Debt management – on my own, or with professional help?

Written by admin on December 6th, 2010

If you can’t keep up with your unsecured debt repayments as you had originally agreed, then debt management may help.

Debt management involves talking to your unsecured creditors, explaining to them that you can’t keep up with your repayments and asking them to accept lower monthly payments, meaning you could repay your debts in a way you can actually afford. Some creditors may agree to accept reduced monthly payments for a certain amount of time. They may also agree to freeze/reduce interest and waive charges.

So, if debt management sounds like it could help, you need to decide whether to do it on your own or ask for professional help.

Professional debt management

Some people struggling with their debts ask debt management professionals for help. Different debt management organisations will work in different ways, but in general they may:

•    Negotiate with creditors on the individual’s behalf.
•    Take care of any administrative work, letters and phone calls.
•    Re-assess the individual’s financial situation on a regular basis, so they can talk to creditors about any making changes to the debt management plan if something changes – if their income or expenditure decreases or increases, for example.

It is important to note that some organisations will charge a fee for their services.

Debt management on your own

Others prefer to manage their debts on their own, and negotiate with their creditors themselves. This could be because they want to stay in full control of their financial dealings, because they don’t want to pay the fee which some debt management companies charge, or because they just don’t want to involve anyone else in their financial decisions.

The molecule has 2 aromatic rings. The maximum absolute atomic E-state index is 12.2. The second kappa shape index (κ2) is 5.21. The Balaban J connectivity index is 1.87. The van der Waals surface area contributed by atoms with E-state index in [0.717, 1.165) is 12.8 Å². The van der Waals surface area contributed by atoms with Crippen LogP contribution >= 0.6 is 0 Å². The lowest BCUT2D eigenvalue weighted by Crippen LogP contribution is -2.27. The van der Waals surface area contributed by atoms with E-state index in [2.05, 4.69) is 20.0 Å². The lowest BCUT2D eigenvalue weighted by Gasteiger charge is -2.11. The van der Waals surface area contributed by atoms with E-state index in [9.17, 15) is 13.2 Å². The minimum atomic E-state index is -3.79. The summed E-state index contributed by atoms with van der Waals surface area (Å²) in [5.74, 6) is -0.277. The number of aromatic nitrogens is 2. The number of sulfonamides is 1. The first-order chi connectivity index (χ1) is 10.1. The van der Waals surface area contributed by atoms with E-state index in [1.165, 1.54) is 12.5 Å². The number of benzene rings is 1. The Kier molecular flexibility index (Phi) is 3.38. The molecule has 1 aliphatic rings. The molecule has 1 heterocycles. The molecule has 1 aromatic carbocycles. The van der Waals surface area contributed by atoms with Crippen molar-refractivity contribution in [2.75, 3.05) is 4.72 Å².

However, dealing with your debt problems on your own can take a fair bit of time and effort. Negotiating with creditors isn’t always easy and some debts may be more difficult to address than others. Plus, the calculations involved can be quite tricky, as it’s important to understand exactly how much you can afford to pay, and how to divide this among your creditors in a way that they’re likely to accept.

So, it’s up to you whether you choose to manage your debts alone or seek professional advice. If you are finding it difficult to decide, you could ask yourself:

•    Have I had a good relationship with my creditors so far?
•    Are my negotiating skills good?
•    Am I good with maths?
•    Are my debt problems complicated?
•    Are my financial circumstances likely to change further?

Your answers to these questions may help you decide whether or not to look for professional debt management help.

A note about debt management
Note that:
•    Failing to maintain payments as you’d originally agreed will show up on your credit report, potentially making it harder and/or more expensive to obtain further credit for the six years this stays on your report.
•    Repaying any debt over a longer period of time can add to the overall cost, unless your creditors agree to freeze interest on the debt.
•    Creditors aren’t obliged to agree to any changes to your repayment terms.
•    Creditors won’t accept lower payments unless you actually can’t make the original payments.

Tags: , , , , , , , , , , , , , , , , ,

Leave a Reply